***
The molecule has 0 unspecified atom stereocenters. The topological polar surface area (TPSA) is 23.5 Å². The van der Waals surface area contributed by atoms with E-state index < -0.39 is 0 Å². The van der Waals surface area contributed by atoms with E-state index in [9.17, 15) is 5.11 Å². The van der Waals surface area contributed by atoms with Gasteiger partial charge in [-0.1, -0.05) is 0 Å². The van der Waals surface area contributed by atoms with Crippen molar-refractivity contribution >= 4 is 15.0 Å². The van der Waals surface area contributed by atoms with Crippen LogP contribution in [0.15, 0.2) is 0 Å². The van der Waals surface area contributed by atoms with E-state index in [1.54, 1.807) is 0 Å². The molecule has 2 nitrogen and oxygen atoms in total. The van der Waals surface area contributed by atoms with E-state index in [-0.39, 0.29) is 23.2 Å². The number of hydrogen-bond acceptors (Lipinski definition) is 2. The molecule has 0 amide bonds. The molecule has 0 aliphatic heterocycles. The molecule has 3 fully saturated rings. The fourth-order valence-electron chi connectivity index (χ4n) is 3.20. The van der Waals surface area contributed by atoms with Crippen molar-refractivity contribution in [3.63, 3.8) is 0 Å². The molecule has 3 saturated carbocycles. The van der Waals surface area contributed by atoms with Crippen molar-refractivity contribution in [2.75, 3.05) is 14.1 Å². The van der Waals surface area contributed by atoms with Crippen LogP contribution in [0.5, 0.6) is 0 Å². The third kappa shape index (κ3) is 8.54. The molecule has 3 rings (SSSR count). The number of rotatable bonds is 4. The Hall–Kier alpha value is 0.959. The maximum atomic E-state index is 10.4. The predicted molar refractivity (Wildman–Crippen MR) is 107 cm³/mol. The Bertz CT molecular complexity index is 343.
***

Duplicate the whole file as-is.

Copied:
The molecule has 0 unspecified atom stereocenters. The topological polar surface area (TPSA) is 23.5 Å². The van der Waals surface area contributed by atoms with E-state index < -0.39 is 0 Å². The van der Waals surface area contributed by atoms with E-state index in [9.17, 15) is 5.11 Å². The van der Waals surface area contributed by atoms with Gasteiger partial charge in [-0.1, -0.05) is 0 Å². The van der Waals surface area contributed by atoms with Crippen molar-refractivity contribution >= 4 is 15.0 Å². The van der Waals surface area contributed by atoms with Crippen LogP contribution in [0.15, 0.2) is 0 Å². The van der Waals surface area contributed by atoms with E-state index in [1.54, 1.807) is 0 Å². The molecule has 2 nitrogen and oxygen atoms in total. The van der Waals surface area contributed by atoms with E-state index in [-0.39, 0.29) is 23.2 Å². The number of hydrogen-bond acceptors (Lipinski definition) is 2. The molecule has 0 amide bonds. The molecule has 0 aliphatic heterocycles. The molecule has 3 fully saturated rings. The fourth-order valence-electron chi connectivity index (χ4n) is 3.20. The van der Waals surface area contributed by atoms with Crippen molar-refractivity contribution in [3.63, 3.8) is 0 Å². The molecule has 3 saturated carbocycles. The van der Waals surface area contributed by atoms with Crippen molar-refractivity contribution in [2.75, 3.05) is 14.1 Å². The van der Waals surface area contributed by atoms with Crippen LogP contribution in [0.5, 0.6) is 0 Å². The third kappa shape index (κ3) is 8.54. The molecule has 3 rings (SSSR count). The number of rotatable bonds is 4. The Hall–Kier alpha value is 0.959. The maximum atomic E-state index is 10.4. The predicted molar refractivity (Wildman–Crippen MR) is 107 cm³/mol. The Bertz CT molecular complexity index is 343.